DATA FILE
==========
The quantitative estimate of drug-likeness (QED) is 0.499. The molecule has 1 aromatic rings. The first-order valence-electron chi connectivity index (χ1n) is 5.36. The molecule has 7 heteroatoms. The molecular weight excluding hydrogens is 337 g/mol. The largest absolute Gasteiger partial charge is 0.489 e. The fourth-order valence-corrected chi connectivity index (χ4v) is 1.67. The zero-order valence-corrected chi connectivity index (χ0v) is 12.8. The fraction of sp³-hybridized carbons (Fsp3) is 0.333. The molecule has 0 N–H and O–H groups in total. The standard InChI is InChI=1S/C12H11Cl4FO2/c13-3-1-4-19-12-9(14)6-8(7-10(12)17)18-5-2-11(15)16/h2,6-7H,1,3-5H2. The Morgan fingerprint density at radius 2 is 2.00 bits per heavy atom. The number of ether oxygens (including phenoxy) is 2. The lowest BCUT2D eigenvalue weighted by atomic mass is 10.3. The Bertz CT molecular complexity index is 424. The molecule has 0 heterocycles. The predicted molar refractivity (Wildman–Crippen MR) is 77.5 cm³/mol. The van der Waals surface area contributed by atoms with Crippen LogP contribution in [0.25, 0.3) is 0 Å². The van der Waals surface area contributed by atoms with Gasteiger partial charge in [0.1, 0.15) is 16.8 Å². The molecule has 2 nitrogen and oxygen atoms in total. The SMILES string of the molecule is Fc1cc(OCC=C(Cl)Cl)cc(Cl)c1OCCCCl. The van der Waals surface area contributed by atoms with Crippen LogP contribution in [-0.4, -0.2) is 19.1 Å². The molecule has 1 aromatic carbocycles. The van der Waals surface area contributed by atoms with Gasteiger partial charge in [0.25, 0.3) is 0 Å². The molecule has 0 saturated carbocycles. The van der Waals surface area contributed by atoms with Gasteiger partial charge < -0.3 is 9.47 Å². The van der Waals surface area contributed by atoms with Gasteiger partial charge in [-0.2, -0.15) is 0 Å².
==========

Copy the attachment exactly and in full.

The quantitative estimate of drug-likeness (QED) is 0.499. The molecule has 1 aromatic rings. The first-order valence-electron chi connectivity index (χ1n) is 5.36. The molecule has 7 heteroatoms. The molecular weight excluding hydrogens is 337 g/mol. The largest absolute Gasteiger partial charge is 0.489 e. The fourth-order valence-corrected chi connectivity index (χ4v) is 1.67. The zero-order valence-corrected chi connectivity index (χ0v) is 12.8. The fraction of sp³-hybridized carbons (Fsp3) is 0.333. The molecule has 0 N–H and O–H groups in total. The standard InChI is InChI=1S/C12H11Cl4FO2/c13-3-1-4-19-12-9(14)6-8(7-10(12)17)18-5-2-11(15)16/h2,6-7H,1,3-5H2. The Morgan fingerprint density at radius 2 is 2.00 bits per heavy atom. The number of ether oxygens (including phenoxy) is 2. The lowest BCUT2D eigenvalue weighted by atomic mass is 10.3. The Bertz CT molecular complexity index is 424. The molecule has 0 heterocycles. The predicted molar refractivity (Wildman–Crippen MR) is 77.5 cm³/mol. The van der Waals surface area contributed by atoms with Crippen LogP contribution in [0.25, 0.3) is 0 Å². The van der Waals surface area contributed by atoms with Gasteiger partial charge in [0.1, 0.15) is 16.8 Å². The molecule has 2 nitrogen and oxygen atoms in total. The SMILES string of the molecule is Fc1cc(OCC=C(Cl)Cl)cc(Cl)c1OCCCCl. The van der Waals surface area contributed by atoms with Crippen LogP contribution in [-0.4, -0.2) is 19.1 Å². The molecule has 1 aromatic carbocycles. The van der Waals surface area contributed by atoms with Gasteiger partial charge in [0.25, 0.3) is 0 Å². The molecule has 0 saturated carbocycles. The van der Waals surface area contributed by atoms with Gasteiger partial charge < -0.3 is 9.47 Å². The van der Waals surface area contributed by atoms with Gasteiger partial charge in [-0.2, -0.15) is 0 Å².